More than one claim or cause of action can come out of a single transaction, event, or set of facts such as an apartment eviction. For example, it is possible that an apartment manager might have good grounds to evict a tenant at the same time that the tenant has grounds to sue the apartment manager for negligence. Each party can pursue its claim or suit.
An action for eviction is fundamentally an action for breach of contract. The tenant violated the terms of the lease in some way, most commonly by not paying rent. In turn, that breach provides the grounds for the apartment manager to look terminate the lease and evict the tenant.
A negligence action is what's known as a "tort" action. It comes about when someone injures another through negligence, which is unreasonable carelessness. Injury or damage could be to either people or property. For example, suppose that the property manager damaged or lost a tenant's property during the course of eviction: that would be something the tenant could sue for.
Since the negligence cause of action does not depend on or arise out of the lease or any other contract, the fact that the landlord is bringing an action for eviction does not affect the tenant's ability to sue for negligence. These are separate causes of action and grounds for liability.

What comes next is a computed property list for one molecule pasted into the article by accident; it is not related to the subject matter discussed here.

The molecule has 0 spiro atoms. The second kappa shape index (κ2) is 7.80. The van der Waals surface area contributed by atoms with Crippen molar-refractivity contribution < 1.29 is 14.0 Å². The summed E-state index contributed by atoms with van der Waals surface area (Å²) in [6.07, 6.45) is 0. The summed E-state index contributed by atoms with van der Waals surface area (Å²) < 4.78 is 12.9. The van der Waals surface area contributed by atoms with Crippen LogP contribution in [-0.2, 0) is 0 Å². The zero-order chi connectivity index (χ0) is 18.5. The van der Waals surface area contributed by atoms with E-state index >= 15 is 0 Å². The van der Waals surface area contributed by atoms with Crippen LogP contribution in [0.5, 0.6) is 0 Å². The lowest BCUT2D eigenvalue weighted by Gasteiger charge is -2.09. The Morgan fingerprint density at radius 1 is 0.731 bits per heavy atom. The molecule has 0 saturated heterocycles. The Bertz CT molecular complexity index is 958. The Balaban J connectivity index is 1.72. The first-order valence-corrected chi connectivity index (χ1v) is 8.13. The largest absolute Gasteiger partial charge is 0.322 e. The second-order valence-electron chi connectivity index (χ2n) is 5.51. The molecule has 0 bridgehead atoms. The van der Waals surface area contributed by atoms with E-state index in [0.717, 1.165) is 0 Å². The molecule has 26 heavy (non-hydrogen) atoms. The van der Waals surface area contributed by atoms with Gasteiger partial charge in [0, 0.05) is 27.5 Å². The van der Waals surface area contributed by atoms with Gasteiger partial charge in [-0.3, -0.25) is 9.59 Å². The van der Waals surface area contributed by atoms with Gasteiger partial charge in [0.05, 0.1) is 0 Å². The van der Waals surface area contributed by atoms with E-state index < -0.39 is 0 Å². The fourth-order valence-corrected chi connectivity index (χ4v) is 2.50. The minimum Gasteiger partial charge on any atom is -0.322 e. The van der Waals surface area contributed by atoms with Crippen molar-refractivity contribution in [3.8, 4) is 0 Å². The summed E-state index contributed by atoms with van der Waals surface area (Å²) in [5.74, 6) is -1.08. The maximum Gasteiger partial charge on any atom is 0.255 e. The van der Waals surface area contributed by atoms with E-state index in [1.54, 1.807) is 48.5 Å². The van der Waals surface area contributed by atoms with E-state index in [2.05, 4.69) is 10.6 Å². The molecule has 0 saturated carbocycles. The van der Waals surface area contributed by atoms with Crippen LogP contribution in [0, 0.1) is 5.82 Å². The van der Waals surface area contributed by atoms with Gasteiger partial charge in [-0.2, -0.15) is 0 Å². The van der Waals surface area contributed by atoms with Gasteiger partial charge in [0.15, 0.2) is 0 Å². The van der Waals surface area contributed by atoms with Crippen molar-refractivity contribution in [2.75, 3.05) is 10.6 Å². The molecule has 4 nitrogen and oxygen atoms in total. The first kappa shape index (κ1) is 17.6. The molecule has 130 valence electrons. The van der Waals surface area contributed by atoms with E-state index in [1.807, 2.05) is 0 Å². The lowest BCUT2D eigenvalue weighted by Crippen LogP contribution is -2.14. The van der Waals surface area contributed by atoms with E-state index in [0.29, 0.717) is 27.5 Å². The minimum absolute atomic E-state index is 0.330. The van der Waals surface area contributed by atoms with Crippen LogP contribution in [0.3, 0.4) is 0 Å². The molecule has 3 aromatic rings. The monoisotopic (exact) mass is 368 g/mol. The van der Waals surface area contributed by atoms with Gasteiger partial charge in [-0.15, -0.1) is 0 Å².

(Note: you can also sue for intentional bad acts. That means that if an apartment manager put his hands on a tenant and hurt him or her, that's actionable. Or if a tenant is publicly defamed by the apartment manager making false, negative statements--e.g. "John Doe deals drugs"--that's also actionable.)
If a tenant had a legal claim or cause of action that arose before eviction, the fact that the tenant was evicted does NOT cut off his or her right to sue. Eviction is separate from other causes of action--whether or not a tenant is being evicted literally has NO impact on any valid negligence claims.
So if a tenant was injured because the apartment stairs were badly maintained; or assaulted because the building had inadequate security; or sickened by mold spores because the building did not clean up mold conditions--all of those are things a tenant could possibly sue over.
If you or your family were injured at or by your building, apartment manager, or landlord, you may have a cause of action. An attorney can help you understand if you have a cause of action and what it might be worth.
In addition, while your negligence claim is separate from an eviction action, the attorney can also represent you in the eviction and make sure all your rights--in law and under your lease--are protected.